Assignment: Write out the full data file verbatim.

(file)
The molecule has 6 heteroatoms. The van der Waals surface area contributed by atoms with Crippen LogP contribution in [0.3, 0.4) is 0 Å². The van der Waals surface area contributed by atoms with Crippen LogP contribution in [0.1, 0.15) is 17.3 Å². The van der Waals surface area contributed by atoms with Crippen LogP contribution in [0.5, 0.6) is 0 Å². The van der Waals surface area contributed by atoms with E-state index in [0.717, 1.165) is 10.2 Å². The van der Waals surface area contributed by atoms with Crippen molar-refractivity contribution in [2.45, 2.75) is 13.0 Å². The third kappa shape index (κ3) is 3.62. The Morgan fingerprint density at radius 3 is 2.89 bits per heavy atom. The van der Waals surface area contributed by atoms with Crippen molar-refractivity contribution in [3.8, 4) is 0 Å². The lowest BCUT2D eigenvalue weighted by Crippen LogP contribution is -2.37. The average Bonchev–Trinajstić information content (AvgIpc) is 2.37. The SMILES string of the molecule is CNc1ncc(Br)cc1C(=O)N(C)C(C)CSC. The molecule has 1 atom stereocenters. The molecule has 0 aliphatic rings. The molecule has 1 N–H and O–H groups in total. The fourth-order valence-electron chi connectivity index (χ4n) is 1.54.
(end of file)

The molecule has 6 heteroatoms. The van der Waals surface area contributed by atoms with Crippen LogP contribution in [0.3, 0.4) is 0 Å². The van der Waals surface area contributed by atoms with Crippen LogP contribution in [0.1, 0.15) is 17.3 Å². The van der Waals surface area contributed by atoms with Crippen LogP contribution in [0.5, 0.6) is 0 Å². The van der Waals surface area contributed by atoms with E-state index in [0.717, 1.165) is 10.2 Å². The van der Waals surface area contributed by atoms with Crippen molar-refractivity contribution in [2.45, 2.75) is 13.0 Å². The third kappa shape index (κ3) is 3.62. The Morgan fingerprint density at radius 3 is 2.89 bits per heavy atom. The van der Waals surface area contributed by atoms with Crippen molar-refractivity contribution in [3.8, 4) is 0 Å². The lowest BCUT2D eigenvalue weighted by Crippen LogP contribution is -2.37. The average Bonchev–Trinajstić information content (AvgIpc) is 2.37. The SMILES string of the molecule is CNc1ncc(Br)cc1C(=O)N(C)C(C)CSC. The molecule has 1 atom stereocenters. The molecule has 0 aliphatic rings. The molecule has 1 N–H and O–H groups in total. The fourth-order valence-electron chi connectivity index (χ4n) is 1.54.